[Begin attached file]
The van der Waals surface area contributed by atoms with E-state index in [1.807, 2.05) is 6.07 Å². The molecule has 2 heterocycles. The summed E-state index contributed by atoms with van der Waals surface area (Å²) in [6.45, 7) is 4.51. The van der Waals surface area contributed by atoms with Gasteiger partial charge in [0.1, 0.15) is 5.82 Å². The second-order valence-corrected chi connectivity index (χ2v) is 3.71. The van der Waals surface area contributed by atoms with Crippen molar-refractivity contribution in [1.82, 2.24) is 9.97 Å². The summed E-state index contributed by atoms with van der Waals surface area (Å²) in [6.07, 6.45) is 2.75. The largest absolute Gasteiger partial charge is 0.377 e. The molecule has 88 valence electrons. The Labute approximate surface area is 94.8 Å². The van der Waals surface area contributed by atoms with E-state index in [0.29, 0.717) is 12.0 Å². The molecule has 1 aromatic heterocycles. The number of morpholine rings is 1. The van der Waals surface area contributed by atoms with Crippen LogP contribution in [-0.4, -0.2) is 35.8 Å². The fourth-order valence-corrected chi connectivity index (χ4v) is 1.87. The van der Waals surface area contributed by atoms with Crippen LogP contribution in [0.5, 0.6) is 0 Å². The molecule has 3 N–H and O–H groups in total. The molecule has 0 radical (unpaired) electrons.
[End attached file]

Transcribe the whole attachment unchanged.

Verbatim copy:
The van der Waals surface area contributed by atoms with E-state index in [1.807, 2.05) is 6.07 Å². The molecule has 2 heterocycles. The summed E-state index contributed by atoms with van der Waals surface area (Å²) in [6.45, 7) is 4.51. The van der Waals surface area contributed by atoms with Gasteiger partial charge in [0.1, 0.15) is 5.82 Å². The second-order valence-corrected chi connectivity index (χ2v) is 3.71. The van der Waals surface area contributed by atoms with Crippen molar-refractivity contribution in [1.82, 2.24) is 9.97 Å². The summed E-state index contributed by atoms with van der Waals surface area (Å²) in [6.07, 6.45) is 2.75. The largest absolute Gasteiger partial charge is 0.377 e. The molecule has 88 valence electrons. The Labute approximate surface area is 94.8 Å². The van der Waals surface area contributed by atoms with E-state index in [0.29, 0.717) is 12.0 Å². The molecule has 1 aromatic heterocycles. The number of morpholine rings is 1. The van der Waals surface area contributed by atoms with Crippen LogP contribution in [-0.4, -0.2) is 35.8 Å². The fourth-order valence-corrected chi connectivity index (χ4v) is 1.87. The van der Waals surface area contributed by atoms with Crippen LogP contribution in [0.5, 0.6) is 0 Å². The molecule has 3 N–H and O–H groups in total. The molecule has 0 radical (unpaired) electrons.